1. Dentures can trap alcohol (especially poorly fitting dentures) and cause a “mouth alcohol effect”. The trapped alcohol can be released long after someone has consumed alcohol and contaminate the mouth. Then, if they provide a breath sample into an ASD it becomes contaminated with alcohol from the mouth giving a falsely high reading.

      Errors in completing the documents can be a reason why irps are revoked. But the error you describe may not be a fatal error. There are several documents police complete for an irp and the same information is often repeated on different documents. The type of irp issued is repeated in several documents so an error in one part of the disclosure documents will not be serious enough to warrant a revocation. I had a recent case where the police identified the driver with a completely different name (cut and paste error!) in 2 places, but the name was correct in several other places so it wasn’t a fatal error but it did show the officer was careless and this is often very helpful when disputing an irp.

      Thanks for your questions and I hope you find this helpful.

  2. I have severe, stage 3 COPD and was stopped by an officer. He got me to blow 18 times and l did, but he ,couldn’t get a reading, When he stopped me,. He asked me if l had any drinks, but he didn’t ask me when l had my first or last one.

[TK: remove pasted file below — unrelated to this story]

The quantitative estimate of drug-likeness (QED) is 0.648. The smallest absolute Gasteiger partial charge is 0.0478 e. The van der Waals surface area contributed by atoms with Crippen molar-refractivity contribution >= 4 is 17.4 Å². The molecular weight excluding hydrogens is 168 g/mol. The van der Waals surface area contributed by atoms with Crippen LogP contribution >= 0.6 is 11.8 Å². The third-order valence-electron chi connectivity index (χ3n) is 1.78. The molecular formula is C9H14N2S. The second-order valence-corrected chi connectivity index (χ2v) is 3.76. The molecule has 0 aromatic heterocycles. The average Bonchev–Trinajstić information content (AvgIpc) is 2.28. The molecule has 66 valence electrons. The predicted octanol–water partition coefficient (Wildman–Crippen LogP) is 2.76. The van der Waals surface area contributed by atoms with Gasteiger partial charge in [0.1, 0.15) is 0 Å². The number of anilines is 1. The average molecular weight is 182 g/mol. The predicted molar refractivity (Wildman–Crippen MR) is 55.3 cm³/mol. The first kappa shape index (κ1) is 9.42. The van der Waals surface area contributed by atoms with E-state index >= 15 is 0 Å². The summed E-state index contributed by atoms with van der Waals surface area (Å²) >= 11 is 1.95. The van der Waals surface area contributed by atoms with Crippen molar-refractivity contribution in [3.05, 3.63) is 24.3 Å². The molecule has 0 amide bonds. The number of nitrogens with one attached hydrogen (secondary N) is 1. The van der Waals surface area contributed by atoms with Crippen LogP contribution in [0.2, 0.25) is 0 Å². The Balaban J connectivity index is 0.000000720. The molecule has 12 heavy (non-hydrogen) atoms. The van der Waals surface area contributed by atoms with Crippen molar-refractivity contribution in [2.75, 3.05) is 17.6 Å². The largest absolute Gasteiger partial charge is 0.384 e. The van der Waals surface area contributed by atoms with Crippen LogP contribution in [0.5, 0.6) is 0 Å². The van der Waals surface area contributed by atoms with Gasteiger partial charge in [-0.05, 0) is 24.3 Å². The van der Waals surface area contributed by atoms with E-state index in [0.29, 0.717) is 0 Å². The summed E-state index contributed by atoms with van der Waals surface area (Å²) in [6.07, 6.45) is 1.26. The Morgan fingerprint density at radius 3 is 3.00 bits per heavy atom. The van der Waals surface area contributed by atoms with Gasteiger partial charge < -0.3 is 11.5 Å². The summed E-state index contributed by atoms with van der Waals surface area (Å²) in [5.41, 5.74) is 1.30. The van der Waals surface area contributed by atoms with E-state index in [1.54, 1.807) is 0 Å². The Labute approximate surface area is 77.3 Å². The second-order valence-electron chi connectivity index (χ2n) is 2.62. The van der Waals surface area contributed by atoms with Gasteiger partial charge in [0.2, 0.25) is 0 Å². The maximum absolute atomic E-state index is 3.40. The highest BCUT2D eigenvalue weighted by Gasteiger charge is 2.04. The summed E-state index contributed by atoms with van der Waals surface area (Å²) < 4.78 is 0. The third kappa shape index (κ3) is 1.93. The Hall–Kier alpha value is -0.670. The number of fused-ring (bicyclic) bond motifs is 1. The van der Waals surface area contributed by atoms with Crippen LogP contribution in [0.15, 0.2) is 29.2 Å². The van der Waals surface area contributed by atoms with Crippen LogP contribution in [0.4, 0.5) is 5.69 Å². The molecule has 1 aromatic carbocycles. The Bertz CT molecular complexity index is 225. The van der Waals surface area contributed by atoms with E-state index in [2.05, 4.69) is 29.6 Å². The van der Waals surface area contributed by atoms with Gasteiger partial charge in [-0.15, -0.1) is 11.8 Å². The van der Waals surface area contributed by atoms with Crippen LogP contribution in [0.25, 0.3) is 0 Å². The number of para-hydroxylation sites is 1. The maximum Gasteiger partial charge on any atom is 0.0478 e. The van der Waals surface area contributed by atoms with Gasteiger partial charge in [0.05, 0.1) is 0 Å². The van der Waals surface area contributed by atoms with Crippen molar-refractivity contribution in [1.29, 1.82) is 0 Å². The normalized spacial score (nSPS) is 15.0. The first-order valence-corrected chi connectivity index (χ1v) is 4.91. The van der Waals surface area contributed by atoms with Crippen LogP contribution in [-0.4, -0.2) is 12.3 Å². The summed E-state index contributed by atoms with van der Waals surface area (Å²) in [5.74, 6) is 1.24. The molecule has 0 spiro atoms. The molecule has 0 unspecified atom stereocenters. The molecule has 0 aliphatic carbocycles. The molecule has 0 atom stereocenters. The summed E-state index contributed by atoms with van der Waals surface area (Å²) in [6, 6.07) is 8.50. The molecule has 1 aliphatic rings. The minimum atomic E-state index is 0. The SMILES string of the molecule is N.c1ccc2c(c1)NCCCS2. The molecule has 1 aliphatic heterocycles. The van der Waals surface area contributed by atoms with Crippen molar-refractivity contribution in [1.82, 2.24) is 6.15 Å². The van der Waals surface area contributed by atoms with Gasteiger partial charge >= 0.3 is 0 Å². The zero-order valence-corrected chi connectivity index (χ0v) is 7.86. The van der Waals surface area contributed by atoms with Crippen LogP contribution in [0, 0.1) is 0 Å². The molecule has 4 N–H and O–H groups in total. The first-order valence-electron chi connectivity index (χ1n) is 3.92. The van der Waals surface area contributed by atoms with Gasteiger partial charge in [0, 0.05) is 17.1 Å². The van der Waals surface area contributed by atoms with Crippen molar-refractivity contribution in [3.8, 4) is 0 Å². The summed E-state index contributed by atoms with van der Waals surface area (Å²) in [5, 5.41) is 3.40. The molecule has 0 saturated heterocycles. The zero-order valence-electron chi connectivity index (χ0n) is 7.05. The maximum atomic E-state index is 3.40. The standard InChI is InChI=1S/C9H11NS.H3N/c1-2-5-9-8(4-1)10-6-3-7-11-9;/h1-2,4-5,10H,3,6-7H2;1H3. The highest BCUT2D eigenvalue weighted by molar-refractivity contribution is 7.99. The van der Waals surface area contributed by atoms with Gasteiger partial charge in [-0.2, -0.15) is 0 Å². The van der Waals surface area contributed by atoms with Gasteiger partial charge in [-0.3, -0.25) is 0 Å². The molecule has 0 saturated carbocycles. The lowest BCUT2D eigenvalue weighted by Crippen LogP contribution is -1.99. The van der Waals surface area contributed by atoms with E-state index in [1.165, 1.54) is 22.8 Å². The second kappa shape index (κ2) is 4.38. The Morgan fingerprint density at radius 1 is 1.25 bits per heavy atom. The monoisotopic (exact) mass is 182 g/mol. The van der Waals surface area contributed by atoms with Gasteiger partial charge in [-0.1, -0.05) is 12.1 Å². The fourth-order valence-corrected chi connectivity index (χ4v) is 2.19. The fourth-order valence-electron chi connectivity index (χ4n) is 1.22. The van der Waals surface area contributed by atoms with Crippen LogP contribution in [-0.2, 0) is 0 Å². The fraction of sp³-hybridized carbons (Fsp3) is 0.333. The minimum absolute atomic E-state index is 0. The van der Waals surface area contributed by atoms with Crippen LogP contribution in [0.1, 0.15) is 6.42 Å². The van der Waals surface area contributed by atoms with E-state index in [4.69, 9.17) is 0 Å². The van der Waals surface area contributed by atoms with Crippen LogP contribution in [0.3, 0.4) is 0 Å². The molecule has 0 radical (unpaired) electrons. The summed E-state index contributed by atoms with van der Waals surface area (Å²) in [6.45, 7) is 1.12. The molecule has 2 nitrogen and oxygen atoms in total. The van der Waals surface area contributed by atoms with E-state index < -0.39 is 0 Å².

. I had had 3 beer that day…over a 12 hr period, so l felt confident that l was totally ok. It had been 4 hrs since my last alcoholic drink.. He didn’t give me an opportunity to explain that to him. I told him l had severe COPD. I have Pulmonary function tests showing my Lung function is between 42 and 51 % of a normal lung.
    After my 18th attempt he said you admitted to drinking alcohol,so lm charging you with refusing to blow. I was afraid to disagree with him. Will l have a chance of revocation if l apply for a review?
    Thankyou for your reply.

    1. Hello Worried,

      Based on my experience you will have an excellent chance for a revocation if you are able to persuade the IRP adjudicator you have stage 3 COPD. The officer will be alleging in the IRP disclosure documents that you purposefully did not blow hard enough into the ASD and will be supporting that opinion with descriptions and observations of your 18 attempts to blow into the ASD. You need to provide evidence you could not blow long enough because you have severe COPD. It is very helpful you told the police officer you had severe COPD and hopefully he made a note of that in the IRP disclosure documents. It would also help if you can get a letter from your doctor explaining that you have been diagnosed with severe COPD and to submit it to the IRP review. There are several scientific papers that show people with impaired lung function cannot provide breath samples into ASDs and it can be very helpful to refer these to the IRP adjudicator.

      The adjudicator will look very carefully at any symptoms of intoxication (or poor driving) that the officer may have recorded in the IRP disclosure so if you know the symptoms were not caused by alcohol you should indicate this. It can be helpful to provide a calculation of your BAC (based on your consumption of three beers and your body weight) and show that it was not in the WARN or FAIL range. Without a body weight I can’t give you an exact calculation of your blood alcohol concentration, but I can tell you that consuming 3 regulars beers over 12 hours would not produce a FAIL or WARN reading.

      Thanks for your questions and I hope this helps. Good luck!